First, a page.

The Lafayette Parish School Board voted 5-3 Wednesday night to accept phase one of Superintendent Pat Cooper’s six-year turnaround plan for the school district, an overhaul that received overwhelming public support from the stakeholders who have been working for years to tackle the issues that Cooper’s plan addresses.

Board members Hunter Beasley, Kermit Bouillion, Tehmi Chassion, Shelton Cobb and Mark Cockerham voted in favor of the plan, the first phase of which will begin next year and include, among several other key changes, later start times for schools, nine-week grading periods, a new alternative school concept at N.P. Moss Annex, a model birth to 5 early learning center at J.W. Faulk Elementary School and a teen pregnancy/parenting program to be piloted at Northside High.

Board members Tommy Angelle, Greg Awbrey and Mark Babineaux voted against Cooper’s proposal, citing a lack of details on the plan’s implementation and uncertainty on how the plan will be funded. Rae Trahan was absent.

“The educational parts, I agree with 90 percent of them,” Awbrey told KATC following the meeting. “But I can’t [vote for it] responsibly as a board member without knowing where the money is going to come from.”

The vast majority of the meeting attendees who spoke out Wednesday night wholly disagree with Awbrey’s notion, as noted by Greater Lafayette Chamber of Commerce Board Chairman Jerry Greig, SLCC/Acadiana Technical College Chancellor Nathalie Harder, United Way of Acadiana Executive Director Margaret Trahan, Cajundome Director Greg Davis, 100 Black Men of Greater Lafayette President Patrick Williams, Upper Lafayette Economic Development Foundation Executive Director Jan Swift, as well as other civic leaders and concerned parents who echoed support for the turnaround effort.

“It’s exactly what you would see in a private sector business,” Davis told the board. “In order for him to do a budget, he has to know what his plan is, and the school board endorses his plan as he moves forth.”

Among the most compelling comments in favor of Cooper’s plan came from Comeaux High School teacher Cherie Beshears, who reminded board members that many teachers in the district are on board with bold changes.

“I’ve listened to Dr. Cooper discuss his turnaround plan on two occasions, and I find, and so do others I’m talking to, including a lot of the teachers, it’s quite comprehensive,” Beshears said as she addressed the board. “He has explained in a lot of detail to us what’s going to happen in the classroom, as well as the different schools. He’s talked about allowing us to do our job by giving our principals the ability to find what’s best for us. Listening to him both times, we’re in full support of change. Honestly, our kids, as hard as they try, as hard as they want to, we can only do what we can do with our hands tied. He’s giving us the ability to do more. And I’m ready for that change, and so are a lot of other teachers.”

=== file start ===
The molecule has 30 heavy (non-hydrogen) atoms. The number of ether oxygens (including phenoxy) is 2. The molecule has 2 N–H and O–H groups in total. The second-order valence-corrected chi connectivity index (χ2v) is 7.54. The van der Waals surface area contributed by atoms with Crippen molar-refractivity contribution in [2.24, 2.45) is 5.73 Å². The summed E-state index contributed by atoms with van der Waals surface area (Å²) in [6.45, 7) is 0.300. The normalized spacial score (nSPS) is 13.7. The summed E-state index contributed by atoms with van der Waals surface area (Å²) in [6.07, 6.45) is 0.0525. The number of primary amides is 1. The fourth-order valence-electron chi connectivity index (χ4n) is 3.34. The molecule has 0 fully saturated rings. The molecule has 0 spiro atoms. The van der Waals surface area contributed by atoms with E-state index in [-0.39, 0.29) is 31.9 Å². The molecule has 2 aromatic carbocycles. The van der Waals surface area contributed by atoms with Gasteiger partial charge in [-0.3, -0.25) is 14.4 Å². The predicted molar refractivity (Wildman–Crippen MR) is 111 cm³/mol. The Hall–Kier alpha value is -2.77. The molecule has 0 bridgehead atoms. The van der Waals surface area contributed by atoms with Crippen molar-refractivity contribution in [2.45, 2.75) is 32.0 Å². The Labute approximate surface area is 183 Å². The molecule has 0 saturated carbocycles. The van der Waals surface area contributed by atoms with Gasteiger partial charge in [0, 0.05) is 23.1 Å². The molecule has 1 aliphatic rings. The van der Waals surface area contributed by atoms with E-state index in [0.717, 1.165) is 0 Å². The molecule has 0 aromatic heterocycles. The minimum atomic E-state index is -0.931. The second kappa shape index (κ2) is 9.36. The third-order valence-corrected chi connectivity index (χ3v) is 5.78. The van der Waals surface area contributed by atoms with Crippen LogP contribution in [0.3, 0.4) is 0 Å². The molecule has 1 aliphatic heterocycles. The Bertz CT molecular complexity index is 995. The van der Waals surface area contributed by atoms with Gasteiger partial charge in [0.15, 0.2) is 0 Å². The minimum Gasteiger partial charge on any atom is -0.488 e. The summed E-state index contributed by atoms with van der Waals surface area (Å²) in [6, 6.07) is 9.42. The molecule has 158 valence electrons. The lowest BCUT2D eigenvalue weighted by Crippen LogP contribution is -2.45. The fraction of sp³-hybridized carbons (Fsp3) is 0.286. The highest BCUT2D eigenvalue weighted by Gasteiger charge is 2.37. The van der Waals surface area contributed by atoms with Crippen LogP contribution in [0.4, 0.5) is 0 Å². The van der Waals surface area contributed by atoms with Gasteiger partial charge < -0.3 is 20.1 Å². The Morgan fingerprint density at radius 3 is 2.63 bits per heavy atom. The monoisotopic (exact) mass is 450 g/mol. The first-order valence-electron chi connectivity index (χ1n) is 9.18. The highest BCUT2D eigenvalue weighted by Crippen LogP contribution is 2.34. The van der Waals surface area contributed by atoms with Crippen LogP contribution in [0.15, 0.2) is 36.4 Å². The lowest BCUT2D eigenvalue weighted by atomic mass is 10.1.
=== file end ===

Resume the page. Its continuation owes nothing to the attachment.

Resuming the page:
Click here to download the turnaround plan in its entirety.

Listed below are a few notable excerpts from the public comments portion of Wednesday’s school board meeting:

“We’ve been going through this process for quite some time now, and I never thought I’d see an emotional night like tonight after all we’ve been through. As is with politics, these nights will come again. Let’s not get distracted tonight by what we’re hearing in opposition to this plan. This plan is solid. But to those who oppose it it’ll never be solid.” - Patrick Williams, 100 Black Men of Greater Lafayette

“The discussion tonight — we need to look at this as healthy. I think we have a plan in front of us, and the fact that board members are concerned about financial aspect of it is appropriate ... because the underlying tension in our community is how do we best hold ourselves accountable for public education. Rather than using this moment as a time to divide ourselves, to think about what we’re against, we need to be thinking about what we’re for, and what we’re all for is improving educational outcomes for the kids. This is step one, creating the strategic frame. A yes vote tonight in no way diminishes your responsibility or authority to exercise fiscal control. This plan deserves everyone’s support. I would urge you to make this a unanimous vote. The community deserves it.” - Margaret Trahan, United Way of Acadiana

“It kind of reminds me of the health care plan, you have to vote for it before we can tell you what’s in it. I guess Nancy Pelosi must have some influence around here. It’s not a complete plan. There are a lot of details missing. One of the issues I have, I don’t feel that spending a half a million dollars for a wing for unwed mothers is appropriate for this school district. There are a lot of other districts that need to be addressed first. There were a lot of promises made for repairing schools. We are entrusting you to do the best for the students, and we know that you are trying in that regard. I think this is an overreach. We want students to learn. We don’t want the school system to turn into a social welfare state. Parents that raise their kids and take care of them should not be required to take care of children from birth that belong to other parents. I know you can’t blame the kids all the time, but until you make parents responsible for their children when they have them, it’s not our responsibility as taxpayers.” - Patti Carter, parent

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